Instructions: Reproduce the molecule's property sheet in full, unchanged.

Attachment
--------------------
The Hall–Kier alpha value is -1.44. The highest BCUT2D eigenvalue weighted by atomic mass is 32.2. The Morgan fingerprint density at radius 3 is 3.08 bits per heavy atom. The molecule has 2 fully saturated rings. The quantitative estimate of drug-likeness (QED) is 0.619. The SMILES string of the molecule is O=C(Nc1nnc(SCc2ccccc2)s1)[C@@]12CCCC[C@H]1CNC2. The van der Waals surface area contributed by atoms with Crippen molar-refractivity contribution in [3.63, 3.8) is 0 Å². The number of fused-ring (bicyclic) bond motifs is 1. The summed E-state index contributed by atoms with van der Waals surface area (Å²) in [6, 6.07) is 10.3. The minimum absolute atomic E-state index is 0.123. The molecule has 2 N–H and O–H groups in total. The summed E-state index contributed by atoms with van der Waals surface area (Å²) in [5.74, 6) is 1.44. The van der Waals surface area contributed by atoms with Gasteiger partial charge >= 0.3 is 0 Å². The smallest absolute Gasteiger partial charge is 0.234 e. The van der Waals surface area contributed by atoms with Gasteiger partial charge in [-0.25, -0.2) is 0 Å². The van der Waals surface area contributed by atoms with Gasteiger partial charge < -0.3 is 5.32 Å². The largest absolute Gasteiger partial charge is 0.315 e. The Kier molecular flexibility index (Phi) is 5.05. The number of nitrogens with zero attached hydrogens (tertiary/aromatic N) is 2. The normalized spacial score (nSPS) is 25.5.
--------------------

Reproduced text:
The Hall–Kier alpha value is -1.44. The highest BCUT2D eigenvalue weighted by atomic mass is 32.2. The Morgan fingerprint density at radius 3 is 3.08 bits per heavy atom. The molecule has 2 fully saturated rings. The quantitative estimate of drug-likeness (QED) is 0.619. The SMILES string of the molecule is O=C(Nc1nnc(SCc2ccccc2)s1)[C@@]12CCCC[C@H]1CNC2. The van der Waals surface area contributed by atoms with Crippen molar-refractivity contribution in [3.63, 3.8) is 0 Å². The number of fused-ring (bicyclic) bond motifs is 1. The summed E-state index contributed by atoms with van der Waals surface area (Å²) in [6, 6.07) is 10.3. The minimum absolute atomic E-state index is 0.123. The molecule has 2 N–H and O–H groups in total. The summed E-state index contributed by atoms with van der Waals surface area (Å²) in [5.74, 6) is 1.44. The van der Waals surface area contributed by atoms with Gasteiger partial charge >= 0.3 is 0 Å². The smallest absolute Gasteiger partial charge is 0.234 e. The van der Waals surface area contributed by atoms with Gasteiger partial charge in [-0.25, -0.2) is 0 Å². The van der Waals surface area contributed by atoms with Gasteiger partial charge < -0.3 is 5.32 Å². The largest absolute Gasteiger partial charge is 0.315 e. The Kier molecular flexibility index (Phi) is 5.05. The number of nitrogens with zero attached hydrogens (tertiary/aromatic N) is 2. The normalized spacial score (nSPS) is 25.5.